“Our communication, coordination and collaboration are absolutely vital for us to get the right information and resources to the right people in the right time during a flood emergency,” said Josh Roberts, assistant chief, TDEM serving Region 1. “Visits like this are important to keeping TDEM and USACE in sync because it helps us understand each agency’s latest risk management and preparedness efforts and helps us maintain the close partnership.”

The value of this partnership was made evident in Spring 2015 when North Texas and Oklahoma were hit with record rainfall and tornado outbreak. Eric Hutmacher, assistant emergency management coordinator at Denton County Department of Emergency Services, first worked in partnership with USACE in early 2015 executing a simulated, or “tabletop,” flood response exercise, never knowing that experience would be put into play just a few months later.

“No one knew that the exercise scenario was going to play out in real life later that spring and summer,” Eric said. “Just a couple of months after the tabletop exercise, successive weather systems brought heavy rains and severe weather to North Texas and the lakes in the Trinity River Basin began to fill to eventually activate uncontrolled spillways in our jurisdiction. Our team worked directly with USACE to share information and address public concerns which resulted in a partnership that has grown since that historic year.”

Floods are the number one threat to life safety from severe weather events in North Texas and mitigating that threat greatly assists the safety of residents. In accordance with Public Law 84-99, USACE may supplement state, tribal, territorial, and local governments with flood or coastal storm preparedness and response services and advanced planning measures designed to reduce the amount of damage caused by flooding.

“While USACE can address the probability side of the risk equation, we need help from city, county and state leaders as well as the public at large to manage the consequences side of the risk equation,” said Gray. “Understanding the risk, knowing what to do if the worst happens, and how much time you have to react is an important part of reducing the loss of life that could occur during a catastrophic event.”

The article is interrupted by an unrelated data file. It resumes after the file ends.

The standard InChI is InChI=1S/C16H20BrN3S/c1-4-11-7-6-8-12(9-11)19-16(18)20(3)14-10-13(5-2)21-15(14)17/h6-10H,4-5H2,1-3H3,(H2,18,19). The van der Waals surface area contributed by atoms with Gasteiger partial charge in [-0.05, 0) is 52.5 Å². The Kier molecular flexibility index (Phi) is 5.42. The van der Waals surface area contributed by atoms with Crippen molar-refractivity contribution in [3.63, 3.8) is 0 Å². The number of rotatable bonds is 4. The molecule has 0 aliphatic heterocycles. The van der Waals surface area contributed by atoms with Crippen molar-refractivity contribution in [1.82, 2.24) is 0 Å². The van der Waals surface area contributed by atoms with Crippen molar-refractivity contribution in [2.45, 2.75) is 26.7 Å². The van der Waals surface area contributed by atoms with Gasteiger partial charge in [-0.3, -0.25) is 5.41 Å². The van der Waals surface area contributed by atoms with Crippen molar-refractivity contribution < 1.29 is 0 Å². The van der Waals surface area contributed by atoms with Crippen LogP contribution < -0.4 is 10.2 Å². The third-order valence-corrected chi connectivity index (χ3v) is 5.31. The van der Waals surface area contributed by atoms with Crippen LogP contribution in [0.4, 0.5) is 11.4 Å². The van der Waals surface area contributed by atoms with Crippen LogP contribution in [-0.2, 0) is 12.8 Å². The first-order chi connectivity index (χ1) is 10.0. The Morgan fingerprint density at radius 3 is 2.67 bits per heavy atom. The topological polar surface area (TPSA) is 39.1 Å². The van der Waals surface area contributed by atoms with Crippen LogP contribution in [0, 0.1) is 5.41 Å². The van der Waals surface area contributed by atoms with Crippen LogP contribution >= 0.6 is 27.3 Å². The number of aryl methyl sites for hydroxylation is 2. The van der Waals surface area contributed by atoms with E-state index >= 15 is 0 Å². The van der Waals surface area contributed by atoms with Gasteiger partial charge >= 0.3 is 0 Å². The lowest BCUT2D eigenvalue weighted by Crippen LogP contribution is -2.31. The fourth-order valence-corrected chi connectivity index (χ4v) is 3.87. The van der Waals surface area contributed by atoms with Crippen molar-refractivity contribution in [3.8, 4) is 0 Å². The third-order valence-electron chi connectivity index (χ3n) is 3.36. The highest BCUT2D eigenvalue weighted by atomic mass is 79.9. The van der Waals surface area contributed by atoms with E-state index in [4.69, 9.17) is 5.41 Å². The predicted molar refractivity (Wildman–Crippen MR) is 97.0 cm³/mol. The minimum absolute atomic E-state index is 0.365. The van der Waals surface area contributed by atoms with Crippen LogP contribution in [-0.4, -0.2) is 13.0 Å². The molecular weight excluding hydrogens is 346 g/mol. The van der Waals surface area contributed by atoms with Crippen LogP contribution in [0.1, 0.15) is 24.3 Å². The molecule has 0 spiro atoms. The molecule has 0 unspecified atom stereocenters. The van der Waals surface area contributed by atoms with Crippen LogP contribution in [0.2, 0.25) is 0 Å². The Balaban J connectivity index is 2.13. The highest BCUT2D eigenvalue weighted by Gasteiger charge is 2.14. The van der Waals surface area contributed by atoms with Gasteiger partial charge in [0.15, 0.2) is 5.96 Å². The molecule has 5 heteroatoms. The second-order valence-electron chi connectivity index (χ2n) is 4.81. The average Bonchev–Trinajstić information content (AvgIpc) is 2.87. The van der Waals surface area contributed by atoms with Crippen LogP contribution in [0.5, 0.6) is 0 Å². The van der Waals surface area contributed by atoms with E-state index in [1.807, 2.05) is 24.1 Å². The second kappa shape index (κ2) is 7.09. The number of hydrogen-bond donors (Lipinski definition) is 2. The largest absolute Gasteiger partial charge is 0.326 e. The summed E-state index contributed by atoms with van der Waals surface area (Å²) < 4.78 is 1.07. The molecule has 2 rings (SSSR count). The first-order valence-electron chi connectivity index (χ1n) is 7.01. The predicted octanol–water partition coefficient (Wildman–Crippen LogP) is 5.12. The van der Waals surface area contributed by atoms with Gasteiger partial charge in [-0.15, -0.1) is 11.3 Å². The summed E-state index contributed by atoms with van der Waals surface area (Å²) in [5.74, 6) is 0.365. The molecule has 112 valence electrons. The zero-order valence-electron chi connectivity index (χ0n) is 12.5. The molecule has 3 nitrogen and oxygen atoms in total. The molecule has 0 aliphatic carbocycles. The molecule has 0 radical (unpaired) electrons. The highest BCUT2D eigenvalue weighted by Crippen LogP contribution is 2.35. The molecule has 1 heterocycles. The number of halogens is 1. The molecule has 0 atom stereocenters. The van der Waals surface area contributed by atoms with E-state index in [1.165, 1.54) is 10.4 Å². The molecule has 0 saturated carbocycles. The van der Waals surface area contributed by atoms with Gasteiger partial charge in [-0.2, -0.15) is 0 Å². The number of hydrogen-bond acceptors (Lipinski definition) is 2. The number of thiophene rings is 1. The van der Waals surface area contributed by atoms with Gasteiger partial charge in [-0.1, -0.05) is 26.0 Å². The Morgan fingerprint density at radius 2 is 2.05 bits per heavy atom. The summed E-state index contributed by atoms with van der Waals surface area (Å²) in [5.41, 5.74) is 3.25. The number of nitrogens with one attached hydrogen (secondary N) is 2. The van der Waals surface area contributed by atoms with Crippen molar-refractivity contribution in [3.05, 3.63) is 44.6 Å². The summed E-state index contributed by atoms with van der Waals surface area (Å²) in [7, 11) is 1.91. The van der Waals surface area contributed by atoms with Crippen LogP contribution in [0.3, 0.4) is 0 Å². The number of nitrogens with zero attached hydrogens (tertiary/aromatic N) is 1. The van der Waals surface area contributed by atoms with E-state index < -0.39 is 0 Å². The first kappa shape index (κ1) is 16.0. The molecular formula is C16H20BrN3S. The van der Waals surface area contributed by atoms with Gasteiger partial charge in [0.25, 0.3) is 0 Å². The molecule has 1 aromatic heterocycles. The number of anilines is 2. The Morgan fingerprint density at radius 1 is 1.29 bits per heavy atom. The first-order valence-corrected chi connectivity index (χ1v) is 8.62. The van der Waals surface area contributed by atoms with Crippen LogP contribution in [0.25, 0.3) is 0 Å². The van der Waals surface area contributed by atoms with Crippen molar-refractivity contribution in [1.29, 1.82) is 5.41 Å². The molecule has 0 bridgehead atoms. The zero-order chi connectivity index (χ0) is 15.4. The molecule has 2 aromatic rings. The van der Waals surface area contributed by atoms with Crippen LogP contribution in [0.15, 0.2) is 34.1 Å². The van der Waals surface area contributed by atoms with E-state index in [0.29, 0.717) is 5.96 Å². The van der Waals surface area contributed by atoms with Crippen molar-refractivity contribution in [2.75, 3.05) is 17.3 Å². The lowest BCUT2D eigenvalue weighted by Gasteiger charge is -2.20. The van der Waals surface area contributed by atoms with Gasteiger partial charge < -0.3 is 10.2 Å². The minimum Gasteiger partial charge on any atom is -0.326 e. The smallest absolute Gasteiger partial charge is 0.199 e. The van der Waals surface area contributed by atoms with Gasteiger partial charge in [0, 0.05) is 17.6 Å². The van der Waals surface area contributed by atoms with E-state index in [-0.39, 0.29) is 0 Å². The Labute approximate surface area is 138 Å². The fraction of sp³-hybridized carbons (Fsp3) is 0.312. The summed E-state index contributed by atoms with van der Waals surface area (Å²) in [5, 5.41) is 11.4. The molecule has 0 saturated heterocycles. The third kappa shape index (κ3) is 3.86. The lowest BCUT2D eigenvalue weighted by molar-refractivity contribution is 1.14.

Lewisville Lake Dam was placed into operation in 1954 and serves the citizens of North Texas providing flood risk management, quality water supply, environmental stewardship and recreational opportunities. The Corps of Engineers tests, evaluations and subsequent required work are ongoing to ensure that the 66-year-old project will continue to safely provide these important services.

“Hopefully there is never an emergency at one of our dams. But if there is, through these relationships and workshops we know who to contact and that we have a good plan to get people to safety as quickly as possible,” said Gray.

Please see the website for your local emergency management office for information on how to prepare for and respond to all types of emergencies where you live.

For more information on the Lewisville Dam Safety Modification, visit

For more information on Texas Division of Emergency Management, visit

To learn more the Fort Worth District’s Emergency Management Mission, visit